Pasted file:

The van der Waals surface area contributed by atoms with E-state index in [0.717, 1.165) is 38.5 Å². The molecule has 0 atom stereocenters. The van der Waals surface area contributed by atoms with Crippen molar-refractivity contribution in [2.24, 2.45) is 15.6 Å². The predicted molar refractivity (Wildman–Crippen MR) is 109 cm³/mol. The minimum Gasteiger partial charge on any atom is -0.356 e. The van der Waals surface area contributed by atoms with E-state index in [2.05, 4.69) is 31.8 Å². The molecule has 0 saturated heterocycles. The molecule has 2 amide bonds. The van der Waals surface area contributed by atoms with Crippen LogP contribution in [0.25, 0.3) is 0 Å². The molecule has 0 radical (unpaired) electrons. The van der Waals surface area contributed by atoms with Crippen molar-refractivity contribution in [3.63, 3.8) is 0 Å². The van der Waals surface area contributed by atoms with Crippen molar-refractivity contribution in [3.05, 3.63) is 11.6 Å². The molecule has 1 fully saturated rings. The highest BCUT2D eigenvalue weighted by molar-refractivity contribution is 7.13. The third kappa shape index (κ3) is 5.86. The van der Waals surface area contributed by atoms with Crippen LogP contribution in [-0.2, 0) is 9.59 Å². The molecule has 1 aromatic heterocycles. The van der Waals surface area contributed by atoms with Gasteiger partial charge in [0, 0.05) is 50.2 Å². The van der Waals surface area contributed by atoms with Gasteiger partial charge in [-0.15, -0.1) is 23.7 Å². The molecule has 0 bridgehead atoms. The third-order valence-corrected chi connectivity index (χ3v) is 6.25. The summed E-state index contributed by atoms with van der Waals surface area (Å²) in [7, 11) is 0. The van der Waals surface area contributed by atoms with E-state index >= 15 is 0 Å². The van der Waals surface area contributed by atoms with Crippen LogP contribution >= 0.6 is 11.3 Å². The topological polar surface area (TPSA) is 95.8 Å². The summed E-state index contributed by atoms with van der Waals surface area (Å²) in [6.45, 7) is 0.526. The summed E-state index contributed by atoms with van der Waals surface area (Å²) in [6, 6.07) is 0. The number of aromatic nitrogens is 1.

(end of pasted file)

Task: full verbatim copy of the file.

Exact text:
The van der Waals surface area contributed by atoms with E-state index in [0.717, 1.165) is 38.5 Å². The molecule has 0 atom stereocenters. The van der Waals surface area contributed by atoms with Crippen molar-refractivity contribution in [2.24, 2.45) is 15.6 Å². The predicted molar refractivity (Wildman–Crippen MR) is 109 cm³/mol. The minimum Gasteiger partial charge on any atom is -0.356 e. The van der Waals surface area contributed by atoms with E-state index in [2.05, 4.69) is 31.8 Å². The molecule has 0 saturated heterocycles. The molecule has 2 amide bonds. The van der Waals surface area contributed by atoms with Crippen LogP contribution in [0.25, 0.3) is 0 Å². The molecule has 0 radical (unpaired) electrons. The van der Waals surface area contributed by atoms with Crippen molar-refractivity contribution in [3.63, 3.8) is 0 Å². The van der Waals surface area contributed by atoms with Crippen molar-refractivity contribution in [3.05, 3.63) is 11.6 Å². The molecule has 1 fully saturated rings. The highest BCUT2D eigenvalue weighted by molar-refractivity contribution is 7.13. The third kappa shape index (κ3) is 5.86. The van der Waals surface area contributed by atoms with Crippen LogP contribution in [-0.2, 0) is 9.59 Å². The molecule has 1 aromatic heterocycles. The van der Waals surface area contributed by atoms with Gasteiger partial charge in [0, 0.05) is 50.2 Å². The van der Waals surface area contributed by atoms with Gasteiger partial charge in [-0.15, -0.1) is 23.7 Å². The molecule has 0 bridgehead atoms. The third-order valence-corrected chi connectivity index (χ3v) is 6.25. The summed E-state index contributed by atoms with van der Waals surface area (Å²) in [7, 11) is 0. The van der Waals surface area contributed by atoms with E-state index >= 15 is 0 Å². The van der Waals surface area contributed by atoms with Crippen LogP contribution >= 0.6 is 11.3 Å². The topological polar surface area (TPSA) is 95.8 Å². The summed E-state index contributed by atoms with van der Waals surface area (Å²) in [6.45, 7) is 0.526. The summed E-state index contributed by atoms with van der Waals surface area (Å²) in [6, 6.07) is 0. The number of aromatic nitrogens is 1.